Maxar recently introduced our High-definition (HD) technology, a proprietary technique developed and owned by Maxar that improves the visual clarity of an image. To the human eye, HD offers a clear visual improvement: edges of buildings are more precise, road markings are more detailed and smaller features like traffic lights emerge. Overall, satellite images processed with HD technology are simply clearer and sharper.

While the visual benefits of HD technology are clear, how do they translate to measurable impacts on our customers’ end uses, such as identifying features, improving maps and monitoring assets? Today, a lot of those use cases are powered by machine learning (ML) algorithms. So, we wanted to know: compared to 50 cm native resolution imagery, can 30 cm HD imagery objectively improve the outcomes for customers extracting features from our imagery using ML?

Maxar’s Analytics Engineering team investigated this question by testing one type of feature detection and the results were evident. We concluded that applying HD processing to 50 cm Maxar imagery enabled us to more accurately detect and locate features of interest with greater consistency across variable lighting and real-world conditions. We will be analyzing our upcoming 15 cm HD imagery product next.

Example of vehicles parked in a crowded parking lot: on the left, imagery captured at 50 cm resolution by Maxar’s WorldView-2 satellite; on the right, the same image, processed with HD technology to create a 30 cm HD image.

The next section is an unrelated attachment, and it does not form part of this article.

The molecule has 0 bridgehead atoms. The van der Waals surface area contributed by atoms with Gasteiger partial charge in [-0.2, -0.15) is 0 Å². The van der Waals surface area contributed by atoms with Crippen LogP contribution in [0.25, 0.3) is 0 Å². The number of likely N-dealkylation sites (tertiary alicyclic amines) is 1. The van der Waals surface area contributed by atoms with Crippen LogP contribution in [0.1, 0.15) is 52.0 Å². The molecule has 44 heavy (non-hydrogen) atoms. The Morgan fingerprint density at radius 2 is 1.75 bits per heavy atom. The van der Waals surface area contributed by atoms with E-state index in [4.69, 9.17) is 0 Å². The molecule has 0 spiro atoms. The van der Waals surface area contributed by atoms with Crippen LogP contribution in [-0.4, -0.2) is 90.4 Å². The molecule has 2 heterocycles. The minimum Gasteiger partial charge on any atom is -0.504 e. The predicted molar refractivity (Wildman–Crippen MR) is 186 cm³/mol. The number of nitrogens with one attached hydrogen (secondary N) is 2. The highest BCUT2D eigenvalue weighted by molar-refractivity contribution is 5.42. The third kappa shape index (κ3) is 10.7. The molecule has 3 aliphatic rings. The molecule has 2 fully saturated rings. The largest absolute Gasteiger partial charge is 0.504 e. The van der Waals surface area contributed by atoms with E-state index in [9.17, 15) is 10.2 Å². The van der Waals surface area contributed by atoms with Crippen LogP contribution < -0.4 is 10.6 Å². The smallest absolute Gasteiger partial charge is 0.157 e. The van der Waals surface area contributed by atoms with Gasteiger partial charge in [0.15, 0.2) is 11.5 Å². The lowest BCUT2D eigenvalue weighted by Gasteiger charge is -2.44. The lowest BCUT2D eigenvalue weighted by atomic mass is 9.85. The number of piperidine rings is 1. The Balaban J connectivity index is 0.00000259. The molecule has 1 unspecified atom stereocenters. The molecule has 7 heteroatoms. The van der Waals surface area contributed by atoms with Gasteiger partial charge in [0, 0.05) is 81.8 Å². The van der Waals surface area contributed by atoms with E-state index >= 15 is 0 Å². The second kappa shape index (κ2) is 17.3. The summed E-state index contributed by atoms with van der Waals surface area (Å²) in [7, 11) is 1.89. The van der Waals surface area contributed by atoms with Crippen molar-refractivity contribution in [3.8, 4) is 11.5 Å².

Preparing and running the model

For our test we focused on passenger vehicles, which are observable in our native resolution 50 cm imagery, but not always easy to distinguish, especially in crowded areas and difficult lighting conditions (Image 1). For our area of interest, we picked Canberra, Australia because it is a compact metropolitan area that covers a variety of built environments (urban, suburban and rural). Together, these choices gave us a focused, illustrative use case to explore the effects on HD on ML.

For the experiment, we selected about a dozen of images from our WorldView-2 and GeoEye-1 satellites to cover the Canberra area and prepared two versions of each: one at 30 cm HD and one at native 50 cm resolution. Aside from the HD processing, these image pairs were identical.

Next, we developed two new object detection models–one for 50 cm imagery and one for 30 cm HD imagery. Object detection is an ML task that is used to locate specific features within an image. An object detector will generate rectangular bounding boxes around each feature it finds in the image.

To teach our ML models to recognize vehicles, we created training data by manually drawing boxes around vehicles in our HD images. We then transferred those boxes to the accompanying native resolution images, resulting in a training dataset for each image type. We fed the corresponding training dataset into its respective model training framework, resulting in two separate models. We evaluated both models against a separate sample of the labeled data that we had withheld from model training to use as ground truth.